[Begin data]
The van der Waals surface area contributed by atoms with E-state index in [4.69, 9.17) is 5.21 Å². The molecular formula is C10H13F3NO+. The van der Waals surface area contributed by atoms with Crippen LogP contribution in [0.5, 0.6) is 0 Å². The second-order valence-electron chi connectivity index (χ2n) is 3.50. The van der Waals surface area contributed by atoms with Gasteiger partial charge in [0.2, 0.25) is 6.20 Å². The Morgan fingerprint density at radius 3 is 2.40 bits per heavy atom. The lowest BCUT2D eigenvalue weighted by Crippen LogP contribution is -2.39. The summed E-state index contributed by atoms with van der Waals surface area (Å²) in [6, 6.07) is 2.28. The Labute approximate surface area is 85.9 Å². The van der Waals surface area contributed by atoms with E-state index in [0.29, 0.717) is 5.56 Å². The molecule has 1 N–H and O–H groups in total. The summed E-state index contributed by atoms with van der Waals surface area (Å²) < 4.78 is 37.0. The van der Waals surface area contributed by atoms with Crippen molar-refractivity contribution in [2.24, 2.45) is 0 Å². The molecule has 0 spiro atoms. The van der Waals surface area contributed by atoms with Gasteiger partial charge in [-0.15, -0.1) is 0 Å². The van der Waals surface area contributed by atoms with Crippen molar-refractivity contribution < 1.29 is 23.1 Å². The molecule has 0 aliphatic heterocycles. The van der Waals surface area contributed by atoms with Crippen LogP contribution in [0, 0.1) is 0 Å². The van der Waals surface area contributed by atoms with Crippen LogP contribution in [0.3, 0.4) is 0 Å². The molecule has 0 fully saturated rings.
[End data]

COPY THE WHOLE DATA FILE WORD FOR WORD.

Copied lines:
The van der Waals surface area contributed by atoms with E-state index in [4.69, 9.17) is 5.21 Å². The molecular formula is C10H13F3NO+. The van der Waals surface area contributed by atoms with Crippen LogP contribution in [0.5, 0.6) is 0 Å². The second-order valence-electron chi connectivity index (χ2n) is 3.50. The van der Waals surface area contributed by atoms with Gasteiger partial charge in [0.2, 0.25) is 6.20 Å². The Morgan fingerprint density at radius 3 is 2.40 bits per heavy atom. The lowest BCUT2D eigenvalue weighted by Crippen LogP contribution is -2.39. The summed E-state index contributed by atoms with van der Waals surface area (Å²) in [6, 6.07) is 2.28. The Labute approximate surface area is 85.9 Å². The van der Waals surface area contributed by atoms with E-state index in [0.29, 0.717) is 5.56 Å². The molecule has 1 N–H and O–H groups in total. The summed E-state index contributed by atoms with van der Waals surface area (Å²) < 4.78 is 37.0. The van der Waals surface area contributed by atoms with Crippen molar-refractivity contribution in [2.24, 2.45) is 0 Å². The molecule has 0 spiro atoms. The van der Waals surface area contributed by atoms with Gasteiger partial charge in [-0.15, -0.1) is 0 Å². The van der Waals surface area contributed by atoms with Crippen molar-refractivity contribution < 1.29 is 23.1 Å². The molecule has 0 aliphatic heterocycles. The van der Waals surface area contributed by atoms with Crippen LogP contribution in [0, 0.1) is 0 Å². The van der Waals surface area contributed by atoms with Crippen LogP contribution in [0.3, 0.4) is 0 Å². The molecule has 0 fully saturated rings.